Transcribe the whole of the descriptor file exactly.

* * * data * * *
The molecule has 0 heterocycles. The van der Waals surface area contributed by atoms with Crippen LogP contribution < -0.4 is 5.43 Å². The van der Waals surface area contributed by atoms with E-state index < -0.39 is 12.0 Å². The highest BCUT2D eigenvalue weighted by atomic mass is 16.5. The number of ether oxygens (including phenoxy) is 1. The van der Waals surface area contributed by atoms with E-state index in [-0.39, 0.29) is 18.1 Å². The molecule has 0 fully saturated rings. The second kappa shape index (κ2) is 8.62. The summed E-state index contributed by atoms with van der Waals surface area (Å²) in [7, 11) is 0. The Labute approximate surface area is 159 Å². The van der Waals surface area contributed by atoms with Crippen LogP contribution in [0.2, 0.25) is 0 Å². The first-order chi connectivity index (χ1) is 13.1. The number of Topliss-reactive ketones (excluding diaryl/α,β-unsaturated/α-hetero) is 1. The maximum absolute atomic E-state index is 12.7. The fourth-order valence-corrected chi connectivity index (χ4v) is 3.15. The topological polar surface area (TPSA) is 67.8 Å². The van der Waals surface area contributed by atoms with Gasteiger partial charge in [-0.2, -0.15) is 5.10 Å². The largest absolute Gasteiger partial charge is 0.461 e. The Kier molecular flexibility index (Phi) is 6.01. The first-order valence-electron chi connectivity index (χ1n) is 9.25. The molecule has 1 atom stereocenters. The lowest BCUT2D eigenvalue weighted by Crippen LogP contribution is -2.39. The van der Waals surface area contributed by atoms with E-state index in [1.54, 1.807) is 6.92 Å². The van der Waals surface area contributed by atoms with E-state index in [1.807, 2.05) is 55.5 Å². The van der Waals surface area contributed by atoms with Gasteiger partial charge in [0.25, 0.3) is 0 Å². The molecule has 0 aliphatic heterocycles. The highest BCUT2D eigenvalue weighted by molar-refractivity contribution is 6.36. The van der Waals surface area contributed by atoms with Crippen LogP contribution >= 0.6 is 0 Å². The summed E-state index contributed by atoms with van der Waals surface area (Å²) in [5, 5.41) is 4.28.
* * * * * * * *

The molecule has 0 heterocycles. The van der Waals surface area contributed by atoms with Crippen LogP contribution < -0.4 is 5.43 Å². The van der Waals surface area contributed by atoms with E-state index < -0.39 is 12.0 Å². The highest BCUT2D eigenvalue weighted by atomic mass is 16.5. The number of ether oxygens (including phenoxy) is 1. The van der Waals surface area contributed by atoms with E-state index in [-0.39, 0.29) is 18.1 Å². The molecule has 0 fully saturated rings. The second kappa shape index (κ2) is 8.62. The summed E-state index contributed by atoms with van der Waals surface area (Å²) in [7, 11) is 0. The Labute approximate surface area is 159 Å². The van der Waals surface area contributed by atoms with Crippen LogP contribution in [0.2, 0.25) is 0 Å². The first-order chi connectivity index (χ1) is 13.1. The number of Topliss-reactive ketones (excluding diaryl/α,β-unsaturated/α-hetero) is 1. The maximum absolute atomic E-state index is 12.7. The fourth-order valence-corrected chi connectivity index (χ4v) is 3.15. The topological polar surface area (TPSA) is 67.8 Å². The van der Waals surface area contributed by atoms with Gasteiger partial charge in [-0.2, -0.15) is 5.10 Å². The largest absolute Gasteiger partial charge is 0.461 e. The Kier molecular flexibility index (Phi) is 6.01. The first-order valence-electron chi connectivity index (χ1n) is 9.25. The molecule has 1 atom stereocenters. The lowest BCUT2D eigenvalue weighted by Crippen LogP contribution is -2.39. The van der Waals surface area contributed by atoms with E-state index in [1.54, 1.807) is 6.92 Å². The van der Waals surface area contributed by atoms with E-state index in [1.807, 2.05) is 55.5 Å². The van der Waals surface area contributed by atoms with Gasteiger partial charge in [0.25, 0.3) is 0 Å². The molecule has 0 aliphatic heterocycles. The highest BCUT2D eigenvalue weighted by molar-refractivity contribution is 6.36. The van der Waals surface area contributed by atoms with Crippen LogP contribution >= 0.6 is 0 Å². The summed E-state index contributed by atoms with van der Waals surface area (Å²) in [5, 5.41) is 4.28.